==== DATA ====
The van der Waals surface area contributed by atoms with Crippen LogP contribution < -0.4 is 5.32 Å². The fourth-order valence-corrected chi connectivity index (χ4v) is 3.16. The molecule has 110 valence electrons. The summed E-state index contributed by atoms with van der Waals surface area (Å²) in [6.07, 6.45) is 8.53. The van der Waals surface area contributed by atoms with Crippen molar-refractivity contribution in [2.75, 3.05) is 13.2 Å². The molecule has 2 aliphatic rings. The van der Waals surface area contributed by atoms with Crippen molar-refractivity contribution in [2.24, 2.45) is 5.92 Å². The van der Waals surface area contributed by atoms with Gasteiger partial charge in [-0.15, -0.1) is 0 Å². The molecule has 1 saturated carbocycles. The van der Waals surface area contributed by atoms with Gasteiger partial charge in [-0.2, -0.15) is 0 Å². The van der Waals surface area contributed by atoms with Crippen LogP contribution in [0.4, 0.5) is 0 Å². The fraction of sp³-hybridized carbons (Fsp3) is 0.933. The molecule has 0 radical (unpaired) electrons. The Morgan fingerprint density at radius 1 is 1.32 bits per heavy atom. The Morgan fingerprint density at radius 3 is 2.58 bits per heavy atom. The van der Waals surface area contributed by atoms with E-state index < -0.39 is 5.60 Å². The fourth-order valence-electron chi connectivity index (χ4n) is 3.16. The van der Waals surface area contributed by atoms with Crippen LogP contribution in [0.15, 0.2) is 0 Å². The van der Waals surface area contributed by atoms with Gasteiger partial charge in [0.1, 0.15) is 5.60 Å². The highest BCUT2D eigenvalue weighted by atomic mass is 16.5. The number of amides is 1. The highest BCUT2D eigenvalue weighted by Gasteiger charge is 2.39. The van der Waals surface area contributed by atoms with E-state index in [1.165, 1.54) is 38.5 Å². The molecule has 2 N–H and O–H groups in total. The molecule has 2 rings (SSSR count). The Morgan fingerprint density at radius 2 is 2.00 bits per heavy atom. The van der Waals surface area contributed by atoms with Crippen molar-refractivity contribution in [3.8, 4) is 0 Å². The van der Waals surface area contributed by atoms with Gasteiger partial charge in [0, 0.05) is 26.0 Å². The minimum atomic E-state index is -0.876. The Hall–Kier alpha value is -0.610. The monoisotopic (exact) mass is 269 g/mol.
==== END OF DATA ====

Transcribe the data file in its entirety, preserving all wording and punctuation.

The van der Waals surface area contributed by atoms with Crippen LogP contribution < -0.4 is 5.32 Å². The fourth-order valence-corrected chi connectivity index (χ4v) is 3.16. The molecule has 110 valence electrons. The summed E-state index contributed by atoms with van der Waals surface area (Å²) in [6.07, 6.45) is 8.53. The van der Waals surface area contributed by atoms with Crippen molar-refractivity contribution in [2.75, 3.05) is 13.2 Å². The molecule has 2 aliphatic rings. The van der Waals surface area contributed by atoms with Crippen molar-refractivity contribution in [2.24, 2.45) is 5.92 Å². The van der Waals surface area contributed by atoms with Gasteiger partial charge in [-0.15, -0.1) is 0 Å². The molecule has 1 saturated carbocycles. The van der Waals surface area contributed by atoms with Gasteiger partial charge in [-0.2, -0.15) is 0 Å². The van der Waals surface area contributed by atoms with Crippen LogP contribution in [0.4, 0.5) is 0 Å². The fraction of sp³-hybridized carbons (Fsp3) is 0.933. The molecule has 0 radical (unpaired) electrons. The Morgan fingerprint density at radius 1 is 1.32 bits per heavy atom. The Morgan fingerprint density at radius 3 is 2.58 bits per heavy atom. The van der Waals surface area contributed by atoms with E-state index < -0.39 is 5.60 Å². The fourth-order valence-electron chi connectivity index (χ4n) is 3.16. The van der Waals surface area contributed by atoms with Crippen LogP contribution in [0.15, 0.2) is 0 Å². The van der Waals surface area contributed by atoms with Gasteiger partial charge in [0.1, 0.15) is 5.60 Å². The highest BCUT2D eigenvalue weighted by atomic mass is 16.5. The number of amides is 1. The highest BCUT2D eigenvalue weighted by Gasteiger charge is 2.39. The van der Waals surface area contributed by atoms with E-state index in [1.165, 1.54) is 38.5 Å². The molecule has 2 N–H and O–H groups in total. The molecule has 2 rings (SSSR count). The Morgan fingerprint density at radius 2 is 2.00 bits per heavy atom. The van der Waals surface area contributed by atoms with Crippen molar-refractivity contribution in [3.8, 4) is 0 Å². The van der Waals surface area contributed by atoms with Gasteiger partial charge in [0, 0.05) is 26.0 Å². The minimum atomic E-state index is -0.876. The Hall–Kier alpha value is -0.610. The monoisotopic (exact) mass is 269 g/mol.